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15 October 2012 Multispectral imaging system on tethered balloons for optical remote sensing education and outreach
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A set of low-cost, compact multispectral imaging systems have been developed for deployment on tethered balloons for education and outreach based on basic principles of optical remote sensing. The imagers use tiny CMOS cameras with low-cost optical filters to obtain images in red and near-infrared bands, and a more recent version include a blue band. The red and near-infrared bands are used primarily for identifying and monitoring vegetation through the Normalized Difference Vegetation Index (NDVI), while the blue band is used for studying water turbidity, identifying water and ice, and so forth. The imagers are designed to be carried by tethered balloons at altitudes up to approximately 50 m. Engineering and physics students at Montana State University-Bozeman gained hands-on experience during the early stages of designing and building the imagers, and a wide variety of university and college students are using the imagers for a broad range of applications to learn about multispectral imaging, remote sensing, and applications typically involving some aspect of environmental science.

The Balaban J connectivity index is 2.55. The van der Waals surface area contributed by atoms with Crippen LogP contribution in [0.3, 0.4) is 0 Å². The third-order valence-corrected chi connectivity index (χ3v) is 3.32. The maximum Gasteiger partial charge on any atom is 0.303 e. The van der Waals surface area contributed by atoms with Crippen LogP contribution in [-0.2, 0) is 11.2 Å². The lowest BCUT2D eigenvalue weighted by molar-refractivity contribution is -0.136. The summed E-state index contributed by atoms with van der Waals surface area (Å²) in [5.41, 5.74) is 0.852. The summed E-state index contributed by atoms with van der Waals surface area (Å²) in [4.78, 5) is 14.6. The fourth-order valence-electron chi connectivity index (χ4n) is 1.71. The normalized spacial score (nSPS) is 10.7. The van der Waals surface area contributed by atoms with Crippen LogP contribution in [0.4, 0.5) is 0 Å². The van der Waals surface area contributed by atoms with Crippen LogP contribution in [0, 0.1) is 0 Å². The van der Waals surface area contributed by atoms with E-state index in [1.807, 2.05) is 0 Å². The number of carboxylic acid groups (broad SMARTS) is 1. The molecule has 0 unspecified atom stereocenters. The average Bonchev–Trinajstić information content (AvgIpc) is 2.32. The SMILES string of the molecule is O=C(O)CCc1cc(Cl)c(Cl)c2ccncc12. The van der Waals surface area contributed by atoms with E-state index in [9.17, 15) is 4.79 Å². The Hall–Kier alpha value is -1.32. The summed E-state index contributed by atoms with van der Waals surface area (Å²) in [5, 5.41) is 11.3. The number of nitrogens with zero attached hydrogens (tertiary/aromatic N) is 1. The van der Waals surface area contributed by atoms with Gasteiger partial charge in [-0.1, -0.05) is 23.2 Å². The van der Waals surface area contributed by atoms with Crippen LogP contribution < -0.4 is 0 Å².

© (2012) COPYRIGHT Society of Photo-Optical Instrumentation Engineers (SPIE). Downloading of the abstract is permitted for personal use only.
Joseph A. Shaw, Paul W. Nugent, Nathan Kaufman, Nathan J. Pust, Devin Mikes, Cassie Knierim, Nathan Faulconer, Randal Larimer, Angela DesJardins, and Berk Knighton "Multispectral imaging system on tethered balloons for optical remote sensing education and outreach", Proc. SPIE 8481, Optics Education and Outreach II, 84810T (15 October 2012);

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